Most, if not all, insurance companies require that any household members of driving age be listed on your policy. In most states, however, you have the option to exclude household members so they don't impact your rate and are not insured under your policy. In the event that an excluded driver is involved in an accident where they are considered to be at fault, your insurance company is not on the hook to pay for any of the damage that they caused. The reason Virginia
, as well as a handful of other states, does not allow exclusions is because it exposes other drivers to the possibility of suffering a loss that isn't covered by the at-fault party. States that don't allow exclusions feel that doing so creates too big of a risk of uninsured drivers.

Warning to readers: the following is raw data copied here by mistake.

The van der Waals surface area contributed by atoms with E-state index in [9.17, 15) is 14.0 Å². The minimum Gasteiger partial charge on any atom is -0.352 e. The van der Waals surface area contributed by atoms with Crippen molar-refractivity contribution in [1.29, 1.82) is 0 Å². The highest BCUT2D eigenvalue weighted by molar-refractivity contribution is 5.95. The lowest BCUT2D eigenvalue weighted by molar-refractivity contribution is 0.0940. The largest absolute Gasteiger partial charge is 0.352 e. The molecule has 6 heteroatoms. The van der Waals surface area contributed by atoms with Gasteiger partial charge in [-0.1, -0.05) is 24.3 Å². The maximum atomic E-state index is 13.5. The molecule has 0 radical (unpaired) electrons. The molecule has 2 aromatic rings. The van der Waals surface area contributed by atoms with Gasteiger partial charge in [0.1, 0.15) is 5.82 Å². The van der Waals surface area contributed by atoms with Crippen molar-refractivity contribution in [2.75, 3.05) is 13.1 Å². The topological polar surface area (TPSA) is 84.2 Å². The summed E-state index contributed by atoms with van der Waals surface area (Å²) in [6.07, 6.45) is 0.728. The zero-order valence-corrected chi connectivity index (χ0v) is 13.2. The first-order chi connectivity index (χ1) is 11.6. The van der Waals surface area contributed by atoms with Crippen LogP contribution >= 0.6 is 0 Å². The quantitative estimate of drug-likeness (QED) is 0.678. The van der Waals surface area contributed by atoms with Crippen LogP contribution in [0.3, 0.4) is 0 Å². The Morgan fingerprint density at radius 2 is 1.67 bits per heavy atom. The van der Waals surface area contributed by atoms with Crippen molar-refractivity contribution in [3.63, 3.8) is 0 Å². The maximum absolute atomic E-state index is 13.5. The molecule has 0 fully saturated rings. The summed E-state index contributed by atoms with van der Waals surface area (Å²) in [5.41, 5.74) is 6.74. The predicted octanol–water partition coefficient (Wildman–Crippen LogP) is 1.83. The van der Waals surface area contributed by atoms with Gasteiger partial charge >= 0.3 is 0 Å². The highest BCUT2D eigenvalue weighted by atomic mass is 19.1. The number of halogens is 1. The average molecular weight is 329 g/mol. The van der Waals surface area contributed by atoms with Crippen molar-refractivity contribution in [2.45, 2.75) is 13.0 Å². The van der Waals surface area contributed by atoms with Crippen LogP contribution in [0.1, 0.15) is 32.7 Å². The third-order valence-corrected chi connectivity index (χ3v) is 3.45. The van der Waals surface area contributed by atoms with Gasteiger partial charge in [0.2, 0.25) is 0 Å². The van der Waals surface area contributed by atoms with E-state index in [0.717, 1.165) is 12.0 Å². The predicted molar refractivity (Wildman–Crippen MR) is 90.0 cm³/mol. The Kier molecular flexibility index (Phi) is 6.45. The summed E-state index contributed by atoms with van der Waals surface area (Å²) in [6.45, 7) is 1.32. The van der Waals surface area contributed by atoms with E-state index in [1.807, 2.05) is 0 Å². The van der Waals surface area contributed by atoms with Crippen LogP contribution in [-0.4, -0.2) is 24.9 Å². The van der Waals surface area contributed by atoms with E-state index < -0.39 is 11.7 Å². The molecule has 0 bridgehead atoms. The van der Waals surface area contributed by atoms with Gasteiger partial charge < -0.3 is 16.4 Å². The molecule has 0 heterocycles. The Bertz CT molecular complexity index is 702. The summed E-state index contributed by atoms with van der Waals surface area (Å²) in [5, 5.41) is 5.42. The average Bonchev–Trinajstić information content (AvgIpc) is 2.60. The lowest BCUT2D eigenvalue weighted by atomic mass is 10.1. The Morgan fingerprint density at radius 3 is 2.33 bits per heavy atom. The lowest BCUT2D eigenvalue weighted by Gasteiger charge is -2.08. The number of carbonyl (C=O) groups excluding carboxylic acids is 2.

Here is the abbreviated version of the omnibus clause in Virginia:
Section 38.2-2204 of the Code of Virginia requires all policies covering liability for bodily injury or property damage arising from the ownership, maintenance, or use of any motor vehicle, aircraft, or private pleasure watercraft issued upon, or to the owner of, such motor vehicle, aircraft, or watercraft to provide coverage to all permissive users of, and any persons responsible for the use of, the motor vehicle, aircraft, or private pleasure watercraft.
And here is a link to the full omnibus clause
as it pertains to auto insurance coverage in Virginia.
I would recommend contacting your insurance provider and asking them how your spouse would impact your policy if she were no longer licensed to drive. If her license status is the cause of the issue then it might be a good idea to consider relinquishing her driver's license to the state so you can avoid being charged for an additional driver on your policy. In the future, if she plans on driving then she can simply reapply for a driver's license.